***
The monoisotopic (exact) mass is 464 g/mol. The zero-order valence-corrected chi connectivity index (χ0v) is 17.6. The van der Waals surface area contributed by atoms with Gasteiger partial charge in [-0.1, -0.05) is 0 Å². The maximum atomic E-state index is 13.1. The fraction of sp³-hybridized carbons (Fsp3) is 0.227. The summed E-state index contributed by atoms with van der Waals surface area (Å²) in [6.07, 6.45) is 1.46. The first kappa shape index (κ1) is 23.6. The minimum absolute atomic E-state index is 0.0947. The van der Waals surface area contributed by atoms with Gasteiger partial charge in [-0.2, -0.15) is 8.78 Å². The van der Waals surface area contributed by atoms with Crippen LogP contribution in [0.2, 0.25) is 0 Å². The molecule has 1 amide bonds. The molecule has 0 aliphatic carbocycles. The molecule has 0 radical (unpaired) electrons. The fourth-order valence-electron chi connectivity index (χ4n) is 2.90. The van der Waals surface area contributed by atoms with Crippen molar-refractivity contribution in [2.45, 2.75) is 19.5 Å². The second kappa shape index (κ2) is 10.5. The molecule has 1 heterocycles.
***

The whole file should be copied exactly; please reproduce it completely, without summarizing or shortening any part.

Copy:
The monoisotopic (exact) mass is 464 g/mol. The zero-order valence-corrected chi connectivity index (χ0v) is 17.6. The van der Waals surface area contributed by atoms with Gasteiger partial charge in [-0.1, -0.05) is 0 Å². The maximum atomic E-state index is 13.1. The fraction of sp³-hybridized carbons (Fsp3) is 0.227. The summed E-state index contributed by atoms with van der Waals surface area (Å²) in [6.07, 6.45) is 1.46. The first kappa shape index (κ1) is 23.6. The minimum absolute atomic E-state index is 0.0947. The van der Waals surface area contributed by atoms with Gasteiger partial charge in [-0.2, -0.15) is 8.78 Å². The van der Waals surface area contributed by atoms with Crippen LogP contribution in [0.2, 0.25) is 0 Å². The molecule has 1 amide bonds. The molecule has 0 aliphatic carbocycles. The molecule has 0 radical (unpaired) electrons. The fourth-order valence-electron chi connectivity index (χ4n) is 2.90. The van der Waals surface area contributed by atoms with Crippen molar-refractivity contribution in [2.45, 2.75) is 19.5 Å². The second kappa shape index (κ2) is 10.5. The molecule has 1 heterocycles.